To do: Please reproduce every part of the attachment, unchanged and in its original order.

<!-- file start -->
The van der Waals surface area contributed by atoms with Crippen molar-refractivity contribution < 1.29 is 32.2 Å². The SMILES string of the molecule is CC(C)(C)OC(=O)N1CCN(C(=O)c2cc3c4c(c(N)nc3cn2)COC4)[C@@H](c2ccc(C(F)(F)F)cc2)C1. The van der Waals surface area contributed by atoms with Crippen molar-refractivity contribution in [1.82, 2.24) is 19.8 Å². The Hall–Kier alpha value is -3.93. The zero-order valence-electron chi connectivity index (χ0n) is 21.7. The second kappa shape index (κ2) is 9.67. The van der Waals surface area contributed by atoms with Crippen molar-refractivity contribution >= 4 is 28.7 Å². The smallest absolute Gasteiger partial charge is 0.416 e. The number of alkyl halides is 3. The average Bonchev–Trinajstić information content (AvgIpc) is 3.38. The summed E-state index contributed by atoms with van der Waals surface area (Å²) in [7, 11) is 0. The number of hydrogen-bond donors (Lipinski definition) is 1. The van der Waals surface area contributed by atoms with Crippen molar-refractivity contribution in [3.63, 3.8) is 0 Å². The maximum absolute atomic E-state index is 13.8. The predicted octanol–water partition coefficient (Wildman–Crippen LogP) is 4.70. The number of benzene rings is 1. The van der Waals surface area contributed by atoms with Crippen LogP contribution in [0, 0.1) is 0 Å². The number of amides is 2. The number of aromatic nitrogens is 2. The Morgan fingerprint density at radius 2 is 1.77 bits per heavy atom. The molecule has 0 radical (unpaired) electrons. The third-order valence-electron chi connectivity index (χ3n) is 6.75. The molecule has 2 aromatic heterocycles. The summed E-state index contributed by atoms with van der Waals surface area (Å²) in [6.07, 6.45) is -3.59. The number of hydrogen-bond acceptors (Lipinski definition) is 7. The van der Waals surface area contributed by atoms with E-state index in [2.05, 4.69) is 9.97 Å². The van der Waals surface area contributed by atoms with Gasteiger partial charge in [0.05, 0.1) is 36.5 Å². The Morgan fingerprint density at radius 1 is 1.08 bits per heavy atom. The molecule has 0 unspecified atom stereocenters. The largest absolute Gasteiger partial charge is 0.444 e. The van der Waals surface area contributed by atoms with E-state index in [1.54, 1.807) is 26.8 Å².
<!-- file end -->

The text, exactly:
The van der Waals surface area contributed by atoms with Crippen molar-refractivity contribution < 1.29 is 32.2 Å². The SMILES string of the molecule is CC(C)(C)OC(=O)N1CCN(C(=O)c2cc3c4c(c(N)nc3cn2)COC4)[C@@H](c2ccc(C(F)(F)F)cc2)C1. The van der Waals surface area contributed by atoms with Crippen molar-refractivity contribution in [1.82, 2.24) is 19.8 Å². The Hall–Kier alpha value is -3.93. The zero-order valence-electron chi connectivity index (χ0n) is 21.7. The second kappa shape index (κ2) is 9.67. The van der Waals surface area contributed by atoms with Crippen molar-refractivity contribution >= 4 is 28.7 Å². The smallest absolute Gasteiger partial charge is 0.416 e. The number of alkyl halides is 3. The average Bonchev–Trinajstić information content (AvgIpc) is 3.38. The summed E-state index contributed by atoms with van der Waals surface area (Å²) in [7, 11) is 0. The number of hydrogen-bond donors (Lipinski definition) is 1. The van der Waals surface area contributed by atoms with Crippen molar-refractivity contribution in [3.63, 3.8) is 0 Å². The maximum absolute atomic E-state index is 13.8. The predicted octanol–water partition coefficient (Wildman–Crippen LogP) is 4.70. The number of benzene rings is 1. The van der Waals surface area contributed by atoms with Crippen LogP contribution in [0, 0.1) is 0 Å². The number of amides is 2. The number of aromatic nitrogens is 2. The Morgan fingerprint density at radius 2 is 1.77 bits per heavy atom. The molecule has 0 radical (unpaired) electrons. The third-order valence-electron chi connectivity index (χ3n) is 6.75. The molecule has 2 aromatic heterocycles. The summed E-state index contributed by atoms with van der Waals surface area (Å²) in [6.07, 6.45) is -3.59. The number of hydrogen-bond acceptors (Lipinski definition) is 7. The van der Waals surface area contributed by atoms with E-state index in [2.05, 4.69) is 9.97 Å². The van der Waals surface area contributed by atoms with Gasteiger partial charge in [0.05, 0.1) is 36.5 Å². The Morgan fingerprint density at radius 1 is 1.08 bits per heavy atom. The molecule has 0 unspecified atom stereocenters. The largest absolute Gasteiger partial charge is 0.444 e. The van der Waals surface area contributed by atoms with E-state index in [1.54, 1.807) is 26.8 Å².